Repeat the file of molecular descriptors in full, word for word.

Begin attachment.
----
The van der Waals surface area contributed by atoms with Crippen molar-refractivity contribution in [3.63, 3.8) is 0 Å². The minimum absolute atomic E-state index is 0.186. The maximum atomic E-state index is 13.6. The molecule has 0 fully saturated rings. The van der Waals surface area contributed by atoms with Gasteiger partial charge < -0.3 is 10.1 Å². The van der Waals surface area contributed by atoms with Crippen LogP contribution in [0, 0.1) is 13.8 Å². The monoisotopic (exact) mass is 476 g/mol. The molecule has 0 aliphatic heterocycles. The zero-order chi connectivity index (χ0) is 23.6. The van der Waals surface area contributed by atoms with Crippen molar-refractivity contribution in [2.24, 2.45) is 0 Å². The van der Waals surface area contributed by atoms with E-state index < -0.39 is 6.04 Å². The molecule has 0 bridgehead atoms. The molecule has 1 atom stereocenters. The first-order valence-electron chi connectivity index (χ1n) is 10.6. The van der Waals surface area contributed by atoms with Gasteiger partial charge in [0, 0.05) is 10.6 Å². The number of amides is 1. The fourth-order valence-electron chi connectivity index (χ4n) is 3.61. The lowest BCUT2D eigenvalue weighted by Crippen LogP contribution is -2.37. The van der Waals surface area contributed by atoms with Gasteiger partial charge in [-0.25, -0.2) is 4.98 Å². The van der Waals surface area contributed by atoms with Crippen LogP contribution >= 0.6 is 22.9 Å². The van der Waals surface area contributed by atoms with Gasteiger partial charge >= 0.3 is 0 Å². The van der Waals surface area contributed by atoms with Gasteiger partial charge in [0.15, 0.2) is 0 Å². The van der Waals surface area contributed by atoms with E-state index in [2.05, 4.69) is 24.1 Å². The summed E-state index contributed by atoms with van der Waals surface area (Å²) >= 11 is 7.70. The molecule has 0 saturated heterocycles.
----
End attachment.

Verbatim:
The van der Waals surface area contributed by atoms with Crippen molar-refractivity contribution in [3.63, 3.8) is 0 Å². The minimum absolute atomic E-state index is 0.186. The maximum atomic E-state index is 13.6. The molecule has 0 fully saturated rings. The van der Waals surface area contributed by atoms with Gasteiger partial charge < -0.3 is 10.1 Å². The van der Waals surface area contributed by atoms with Crippen LogP contribution in [0, 0.1) is 13.8 Å². The monoisotopic (exact) mass is 476 g/mol. The molecule has 0 aliphatic heterocycles. The zero-order chi connectivity index (χ0) is 23.6. The van der Waals surface area contributed by atoms with Crippen molar-refractivity contribution in [2.24, 2.45) is 0 Å². The van der Waals surface area contributed by atoms with E-state index < -0.39 is 6.04 Å². The molecule has 0 bridgehead atoms. The molecule has 1 atom stereocenters. The first-order valence-electron chi connectivity index (χ1n) is 10.6. The van der Waals surface area contributed by atoms with Gasteiger partial charge in [0, 0.05) is 10.6 Å². The number of amides is 1. The fourth-order valence-electron chi connectivity index (χ4n) is 3.61. The lowest BCUT2D eigenvalue weighted by Crippen LogP contribution is -2.37. The van der Waals surface area contributed by atoms with Gasteiger partial charge in [-0.25, -0.2) is 4.98 Å². The van der Waals surface area contributed by atoms with Crippen LogP contribution >= 0.6 is 22.9 Å². The van der Waals surface area contributed by atoms with Gasteiger partial charge >= 0.3 is 0 Å². The van der Waals surface area contributed by atoms with Gasteiger partial charge in [0.15, 0.2) is 0 Å². The van der Waals surface area contributed by atoms with E-state index in [2.05, 4.69) is 24.1 Å². The summed E-state index contributed by atoms with van der Waals surface area (Å²) >= 11 is 7.70. The molecule has 0 saturated heterocycles.